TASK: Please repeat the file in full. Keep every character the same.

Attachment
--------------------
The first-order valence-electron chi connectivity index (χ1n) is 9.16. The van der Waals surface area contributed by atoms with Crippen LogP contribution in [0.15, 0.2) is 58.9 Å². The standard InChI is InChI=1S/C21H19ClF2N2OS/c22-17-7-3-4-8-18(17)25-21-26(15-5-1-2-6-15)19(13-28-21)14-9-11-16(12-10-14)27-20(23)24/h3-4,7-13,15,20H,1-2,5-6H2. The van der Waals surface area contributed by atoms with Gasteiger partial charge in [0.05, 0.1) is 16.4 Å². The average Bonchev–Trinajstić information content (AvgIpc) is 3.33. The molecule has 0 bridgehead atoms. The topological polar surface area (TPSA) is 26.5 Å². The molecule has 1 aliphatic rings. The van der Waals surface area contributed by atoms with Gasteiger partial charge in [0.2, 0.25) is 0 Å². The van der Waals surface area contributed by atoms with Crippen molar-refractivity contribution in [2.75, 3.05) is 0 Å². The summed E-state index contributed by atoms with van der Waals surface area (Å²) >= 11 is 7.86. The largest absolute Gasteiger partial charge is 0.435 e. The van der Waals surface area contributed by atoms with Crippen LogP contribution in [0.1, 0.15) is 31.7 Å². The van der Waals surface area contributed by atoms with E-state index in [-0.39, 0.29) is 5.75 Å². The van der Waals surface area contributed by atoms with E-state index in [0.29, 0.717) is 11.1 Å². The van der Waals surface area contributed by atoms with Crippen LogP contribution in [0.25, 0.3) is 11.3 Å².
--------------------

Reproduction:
The first-order valence-electron chi connectivity index (χ1n) is 9.16. The van der Waals surface area contributed by atoms with Crippen LogP contribution in [0.15, 0.2) is 58.9 Å². The standard InChI is InChI=1S/C21H19ClF2N2OS/c22-17-7-3-4-8-18(17)25-21-26(15-5-1-2-6-15)19(13-28-21)14-9-11-16(12-10-14)27-20(23)24/h3-4,7-13,15,20H,1-2,5-6H2. The van der Waals surface area contributed by atoms with Gasteiger partial charge in [0.05, 0.1) is 16.4 Å². The average Bonchev–Trinajstić information content (AvgIpc) is 3.33. The molecule has 0 bridgehead atoms. The topological polar surface area (TPSA) is 26.5 Å². The molecule has 1 aliphatic rings. The van der Waals surface area contributed by atoms with Gasteiger partial charge in [0.2, 0.25) is 0 Å². The van der Waals surface area contributed by atoms with Crippen molar-refractivity contribution in [2.75, 3.05) is 0 Å². The summed E-state index contributed by atoms with van der Waals surface area (Å²) >= 11 is 7.86. The largest absolute Gasteiger partial charge is 0.435 e. The van der Waals surface area contributed by atoms with Crippen LogP contribution in [0.1, 0.15) is 31.7 Å². The van der Waals surface area contributed by atoms with E-state index in [-0.39, 0.29) is 5.75 Å². The van der Waals surface area contributed by atoms with E-state index in [0.29, 0.717) is 11.1 Å². The van der Waals surface area contributed by atoms with Crippen LogP contribution in [0.25, 0.3) is 11.3 Å².